The Boro, Tysons, VA | completion 2019
This new flagship store is part of the ongoing redevelopment of Tysons, VA, located a few blocks from the ongoing MV+A development at Tysons West. Part of a multi-phased development known as The Boro, the store is metro accessible and sits below three residential towers. This Whole Foods store will feature a wide array of spaces to engage with the community, from an arcade and pub on the mezzanine to local vendor pop-up venues near the store entrance. Bright tiles and wood accents pop against the concrete structure of the building and highlight different spaces. Unique features, like the tandoori kitchen and self-serve beer and wine areas, will excite shoppers and make this store a destination for the neighborhood.
West Broad Street, Richmond, VA | completion 2020
One of our newest Whole Foods stores is in one of our oldest buildings! Whole Foods is moving into a renovation of the historic Kaufmann Building which is part of the Sauer Center in downtown Richmond, VA. The former home of Pleasants Hardware will hold the meat, seafood, and dairy departments along with back of house spaces, while clerestory windows spill natural light onto the sales floor in the addition. The store design celebrates the history of the building through exposed wood joist framing, original wood floors in the offices, and original brick throughout.
Meet our new intern!
Meet Harini Chandrasekhar, our summer intern! Harini started work at MV+A this June and will be with us through August. She has quickly become a core team member of project Liberty Place’s construction documentation and will play a role in our multi-family planning later this summer.
Originally from Kerala, India, Harini received her Bachelor of Architecture in Kerala and then went on to work for four years with multinational construction company Larsen and Toubro Construction. She is currently enrolled in Virginia Tech’s Master of Architecture program and expects to graduate in May 2020. Through her internship, Harini is excited to gain experience and see how her work in India’s construction industry differs from MV+A’s commercial and residential design and planning.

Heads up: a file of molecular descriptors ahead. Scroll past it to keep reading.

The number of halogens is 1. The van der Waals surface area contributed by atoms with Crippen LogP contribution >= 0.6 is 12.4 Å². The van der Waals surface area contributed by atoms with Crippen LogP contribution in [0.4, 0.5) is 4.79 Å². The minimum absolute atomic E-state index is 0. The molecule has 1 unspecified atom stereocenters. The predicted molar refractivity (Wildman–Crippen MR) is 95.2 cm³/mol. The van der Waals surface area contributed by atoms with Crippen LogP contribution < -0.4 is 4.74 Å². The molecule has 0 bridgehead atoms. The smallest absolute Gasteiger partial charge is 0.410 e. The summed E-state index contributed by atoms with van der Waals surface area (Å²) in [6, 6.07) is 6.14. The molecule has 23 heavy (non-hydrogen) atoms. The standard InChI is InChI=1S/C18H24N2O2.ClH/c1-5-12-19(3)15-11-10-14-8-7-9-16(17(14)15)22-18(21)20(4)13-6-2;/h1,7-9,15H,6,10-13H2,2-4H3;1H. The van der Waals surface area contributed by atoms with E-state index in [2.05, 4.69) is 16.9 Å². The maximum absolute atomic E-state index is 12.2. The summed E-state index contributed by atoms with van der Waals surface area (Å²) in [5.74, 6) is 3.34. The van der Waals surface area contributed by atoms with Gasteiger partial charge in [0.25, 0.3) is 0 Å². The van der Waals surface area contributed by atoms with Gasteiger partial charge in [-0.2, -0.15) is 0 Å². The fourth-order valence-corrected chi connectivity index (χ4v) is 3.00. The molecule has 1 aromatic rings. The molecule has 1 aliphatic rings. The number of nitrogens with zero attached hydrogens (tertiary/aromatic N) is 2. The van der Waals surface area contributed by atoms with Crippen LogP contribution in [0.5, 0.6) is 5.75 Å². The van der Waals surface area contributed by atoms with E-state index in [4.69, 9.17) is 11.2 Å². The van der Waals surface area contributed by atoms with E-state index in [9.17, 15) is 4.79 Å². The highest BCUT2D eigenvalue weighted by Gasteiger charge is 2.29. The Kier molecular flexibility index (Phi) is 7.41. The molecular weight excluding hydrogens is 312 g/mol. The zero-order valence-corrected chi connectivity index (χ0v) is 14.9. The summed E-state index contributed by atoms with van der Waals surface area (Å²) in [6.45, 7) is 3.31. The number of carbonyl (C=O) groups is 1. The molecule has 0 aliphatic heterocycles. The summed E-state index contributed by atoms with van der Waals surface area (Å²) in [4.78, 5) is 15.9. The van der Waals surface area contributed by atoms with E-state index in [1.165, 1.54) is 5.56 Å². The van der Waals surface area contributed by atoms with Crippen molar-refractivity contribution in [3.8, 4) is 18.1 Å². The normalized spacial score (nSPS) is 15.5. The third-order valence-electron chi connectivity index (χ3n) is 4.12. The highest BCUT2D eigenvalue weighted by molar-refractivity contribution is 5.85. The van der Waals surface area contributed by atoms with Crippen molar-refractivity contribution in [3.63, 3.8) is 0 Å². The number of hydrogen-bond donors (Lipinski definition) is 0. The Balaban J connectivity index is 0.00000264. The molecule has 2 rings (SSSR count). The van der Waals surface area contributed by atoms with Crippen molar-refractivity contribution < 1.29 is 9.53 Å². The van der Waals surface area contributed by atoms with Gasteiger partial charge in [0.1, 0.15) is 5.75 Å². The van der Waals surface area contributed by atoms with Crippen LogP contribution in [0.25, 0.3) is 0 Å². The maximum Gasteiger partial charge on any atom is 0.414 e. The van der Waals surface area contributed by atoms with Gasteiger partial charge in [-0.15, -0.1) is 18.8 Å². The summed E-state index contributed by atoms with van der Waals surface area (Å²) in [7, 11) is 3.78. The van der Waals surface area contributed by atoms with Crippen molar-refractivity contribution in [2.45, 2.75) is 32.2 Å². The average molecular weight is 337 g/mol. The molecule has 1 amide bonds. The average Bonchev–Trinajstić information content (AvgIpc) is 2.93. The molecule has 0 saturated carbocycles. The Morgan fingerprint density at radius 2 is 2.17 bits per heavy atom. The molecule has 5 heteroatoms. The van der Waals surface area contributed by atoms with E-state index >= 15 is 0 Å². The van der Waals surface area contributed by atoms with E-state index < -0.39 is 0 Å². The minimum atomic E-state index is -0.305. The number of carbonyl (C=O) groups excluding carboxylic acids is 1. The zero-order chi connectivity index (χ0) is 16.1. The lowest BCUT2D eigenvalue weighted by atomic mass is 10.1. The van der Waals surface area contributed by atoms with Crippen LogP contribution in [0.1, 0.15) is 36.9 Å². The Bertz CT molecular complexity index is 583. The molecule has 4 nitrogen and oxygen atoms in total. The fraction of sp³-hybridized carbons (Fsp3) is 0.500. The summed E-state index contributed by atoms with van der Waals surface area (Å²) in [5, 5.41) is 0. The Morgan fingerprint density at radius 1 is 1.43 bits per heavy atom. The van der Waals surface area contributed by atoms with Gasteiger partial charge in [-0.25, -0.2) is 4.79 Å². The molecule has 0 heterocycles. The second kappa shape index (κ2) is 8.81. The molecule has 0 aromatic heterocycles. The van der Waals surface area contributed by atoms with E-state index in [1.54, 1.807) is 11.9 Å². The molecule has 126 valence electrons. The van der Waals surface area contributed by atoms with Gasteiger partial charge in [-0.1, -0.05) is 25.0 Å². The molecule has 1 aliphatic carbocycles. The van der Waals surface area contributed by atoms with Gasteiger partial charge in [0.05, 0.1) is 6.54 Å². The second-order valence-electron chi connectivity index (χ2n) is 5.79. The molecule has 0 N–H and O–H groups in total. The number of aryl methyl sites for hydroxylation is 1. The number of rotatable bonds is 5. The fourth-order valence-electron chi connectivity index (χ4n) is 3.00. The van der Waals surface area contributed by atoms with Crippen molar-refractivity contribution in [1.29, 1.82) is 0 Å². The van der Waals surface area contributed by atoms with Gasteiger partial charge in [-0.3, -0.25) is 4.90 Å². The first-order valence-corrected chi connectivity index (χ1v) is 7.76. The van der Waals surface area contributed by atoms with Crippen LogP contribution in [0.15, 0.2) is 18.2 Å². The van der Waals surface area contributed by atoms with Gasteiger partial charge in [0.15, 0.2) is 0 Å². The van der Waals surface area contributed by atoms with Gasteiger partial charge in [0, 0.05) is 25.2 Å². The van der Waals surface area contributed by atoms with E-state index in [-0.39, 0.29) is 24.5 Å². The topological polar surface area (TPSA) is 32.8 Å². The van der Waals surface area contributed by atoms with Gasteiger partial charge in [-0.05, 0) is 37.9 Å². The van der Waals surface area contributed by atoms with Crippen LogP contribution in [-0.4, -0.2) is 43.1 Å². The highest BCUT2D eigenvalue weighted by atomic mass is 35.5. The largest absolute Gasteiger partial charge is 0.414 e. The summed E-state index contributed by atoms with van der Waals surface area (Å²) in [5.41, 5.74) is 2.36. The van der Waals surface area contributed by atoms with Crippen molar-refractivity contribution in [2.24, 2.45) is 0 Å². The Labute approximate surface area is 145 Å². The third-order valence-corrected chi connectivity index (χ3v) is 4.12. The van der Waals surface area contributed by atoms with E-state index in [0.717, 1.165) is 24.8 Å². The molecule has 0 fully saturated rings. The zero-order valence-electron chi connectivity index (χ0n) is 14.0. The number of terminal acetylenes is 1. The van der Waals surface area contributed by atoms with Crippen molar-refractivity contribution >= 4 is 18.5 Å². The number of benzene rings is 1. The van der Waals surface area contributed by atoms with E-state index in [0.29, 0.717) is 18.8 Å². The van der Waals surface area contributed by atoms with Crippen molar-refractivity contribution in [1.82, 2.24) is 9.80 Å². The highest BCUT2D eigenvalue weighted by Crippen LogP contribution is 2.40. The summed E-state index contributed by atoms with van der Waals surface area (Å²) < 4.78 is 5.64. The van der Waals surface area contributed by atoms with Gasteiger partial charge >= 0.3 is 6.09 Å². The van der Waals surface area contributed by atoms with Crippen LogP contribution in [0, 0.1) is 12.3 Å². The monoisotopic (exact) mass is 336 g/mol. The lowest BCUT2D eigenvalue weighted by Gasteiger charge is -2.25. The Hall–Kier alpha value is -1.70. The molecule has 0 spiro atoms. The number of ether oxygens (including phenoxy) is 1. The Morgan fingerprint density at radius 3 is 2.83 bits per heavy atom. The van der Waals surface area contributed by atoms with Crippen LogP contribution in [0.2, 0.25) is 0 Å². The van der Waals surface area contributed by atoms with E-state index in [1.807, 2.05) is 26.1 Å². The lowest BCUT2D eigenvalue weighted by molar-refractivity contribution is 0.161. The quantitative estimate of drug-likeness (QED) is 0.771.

NEWS | June 17, 2019
The past month in DC has been marked by several discussions and debates regarding food deserts in Wards 7 and 8, the validity of the “East End” and “East of the River” monikers, and ongoing volleying about the DC budget and the availability of funds for various initiatives. Now, all three subjects are converging.
Last week, Ward 7 councilmember Vincent Gray announced funding for a program to increase investment in grocery stores east of the Anacostia River. Based on the Chief Financial Officer’s assessment that the city has a 60-day surplus of cash on-hand, Gray announced that those funds would be used to bankroll the East End Grocery Incentive Act of 2018.
The act creates a program within the Office of the Deputy Mayor for Planning and Economic Development to allow the government to subsidize construction of new grocery stores east of the River. The incentive program would also enable the city to subsidize other retail co-anchors at nine developments: Skyland Town Center (where the city’s first LIDL grocery store was announced), Penn Branch shopping center, St. Elizabeths, Parkside, Capitol Gateway (which has languished following cancelled plans for a Walmart), Deanwood Town Center, Columbian Quarter, East River Park, and United Medical Center.
“I am excited to work with the Mayor, and her administration to leverage this dedicated $9.899 million in surplus funds, and any additional funding certified at the end of Fiscal Year 2019, for pay-as-you-go capital funding to ensure that the District develops all nine of these sites with new full-service grocery stores, retail, and sit-down restaurants,” Gray said in a statement.
Utilizing a provision passed in 2010 during Gray’s mayoral term, the city is able to split surplus funds between pay-as-you-go capital initiatives and the Housing Production Trust Fund (HPTF) once 60 days of operating cash is available. Accordingly, another $9.899 million will be apportioned to the HPTF.